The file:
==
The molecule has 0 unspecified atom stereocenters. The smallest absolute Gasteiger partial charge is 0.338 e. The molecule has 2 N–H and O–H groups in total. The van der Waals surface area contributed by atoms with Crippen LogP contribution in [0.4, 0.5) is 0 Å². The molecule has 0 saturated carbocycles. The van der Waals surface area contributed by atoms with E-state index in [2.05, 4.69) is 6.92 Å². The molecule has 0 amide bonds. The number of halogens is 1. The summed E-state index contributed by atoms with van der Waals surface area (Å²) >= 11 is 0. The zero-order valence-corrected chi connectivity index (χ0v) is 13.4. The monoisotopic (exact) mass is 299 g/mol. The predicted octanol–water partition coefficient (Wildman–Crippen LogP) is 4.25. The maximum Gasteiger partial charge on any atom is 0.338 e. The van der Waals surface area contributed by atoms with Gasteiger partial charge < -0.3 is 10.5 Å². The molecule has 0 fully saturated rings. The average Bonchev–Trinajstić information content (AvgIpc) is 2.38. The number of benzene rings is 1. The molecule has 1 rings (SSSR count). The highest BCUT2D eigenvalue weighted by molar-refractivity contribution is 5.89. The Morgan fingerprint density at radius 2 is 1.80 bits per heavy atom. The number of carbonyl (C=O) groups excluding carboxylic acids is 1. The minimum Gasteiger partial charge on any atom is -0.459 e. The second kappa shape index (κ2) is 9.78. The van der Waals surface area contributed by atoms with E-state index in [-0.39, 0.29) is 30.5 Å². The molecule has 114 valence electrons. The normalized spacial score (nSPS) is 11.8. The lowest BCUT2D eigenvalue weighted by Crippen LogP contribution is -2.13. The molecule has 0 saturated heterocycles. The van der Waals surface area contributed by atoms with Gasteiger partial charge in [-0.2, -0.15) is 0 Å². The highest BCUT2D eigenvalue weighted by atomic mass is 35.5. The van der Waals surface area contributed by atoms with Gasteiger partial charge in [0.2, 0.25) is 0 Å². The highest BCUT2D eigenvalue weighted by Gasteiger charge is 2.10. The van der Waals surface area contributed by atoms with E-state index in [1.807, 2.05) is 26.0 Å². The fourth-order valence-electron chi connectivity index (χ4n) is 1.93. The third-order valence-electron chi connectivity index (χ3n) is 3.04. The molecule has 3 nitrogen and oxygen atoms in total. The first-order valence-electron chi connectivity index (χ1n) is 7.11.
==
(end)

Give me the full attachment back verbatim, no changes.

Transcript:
The molecule has 0 unspecified atom stereocenters. The smallest absolute Gasteiger partial charge is 0.338 e. The molecule has 2 N–H and O–H groups in total. The van der Waals surface area contributed by atoms with Crippen LogP contribution in [0.4, 0.5) is 0 Å². The molecule has 0 saturated carbocycles. The van der Waals surface area contributed by atoms with E-state index in [2.05, 4.69) is 6.92 Å². The molecule has 0 amide bonds. The number of halogens is 1. The summed E-state index contributed by atoms with van der Waals surface area (Å²) >= 11 is 0. The zero-order valence-corrected chi connectivity index (χ0v) is 13.4. The monoisotopic (exact) mass is 299 g/mol. The predicted octanol–water partition coefficient (Wildman–Crippen LogP) is 4.25. The maximum Gasteiger partial charge on any atom is 0.338 e. The van der Waals surface area contributed by atoms with Gasteiger partial charge < -0.3 is 10.5 Å². The molecule has 0 fully saturated rings. The average Bonchev–Trinajstić information content (AvgIpc) is 2.38. The number of benzene rings is 1. The molecule has 1 rings (SSSR count). The highest BCUT2D eigenvalue weighted by molar-refractivity contribution is 5.89. The Morgan fingerprint density at radius 2 is 1.80 bits per heavy atom. The number of carbonyl (C=O) groups excluding carboxylic acids is 1. The minimum Gasteiger partial charge on any atom is -0.459 e. The second kappa shape index (κ2) is 9.78. The van der Waals surface area contributed by atoms with E-state index in [-0.39, 0.29) is 30.5 Å². The molecule has 114 valence electrons. The normalized spacial score (nSPS) is 11.8. The lowest BCUT2D eigenvalue weighted by Crippen LogP contribution is -2.13. The molecule has 0 saturated heterocycles. The van der Waals surface area contributed by atoms with Gasteiger partial charge in [-0.2, -0.15) is 0 Å². The highest BCUT2D eigenvalue weighted by atomic mass is 35.5. The van der Waals surface area contributed by atoms with Gasteiger partial charge in [0.2, 0.25) is 0 Å². The highest BCUT2D eigenvalue weighted by Gasteiger charge is 2.10. The van der Waals surface area contributed by atoms with E-state index in [1.807, 2.05) is 26.0 Å². The fourth-order valence-electron chi connectivity index (χ4n) is 1.93. The third-order valence-electron chi connectivity index (χ3n) is 3.04. The molecule has 3 nitrogen and oxygen atoms in total. The first-order valence-electron chi connectivity index (χ1n) is 7.11.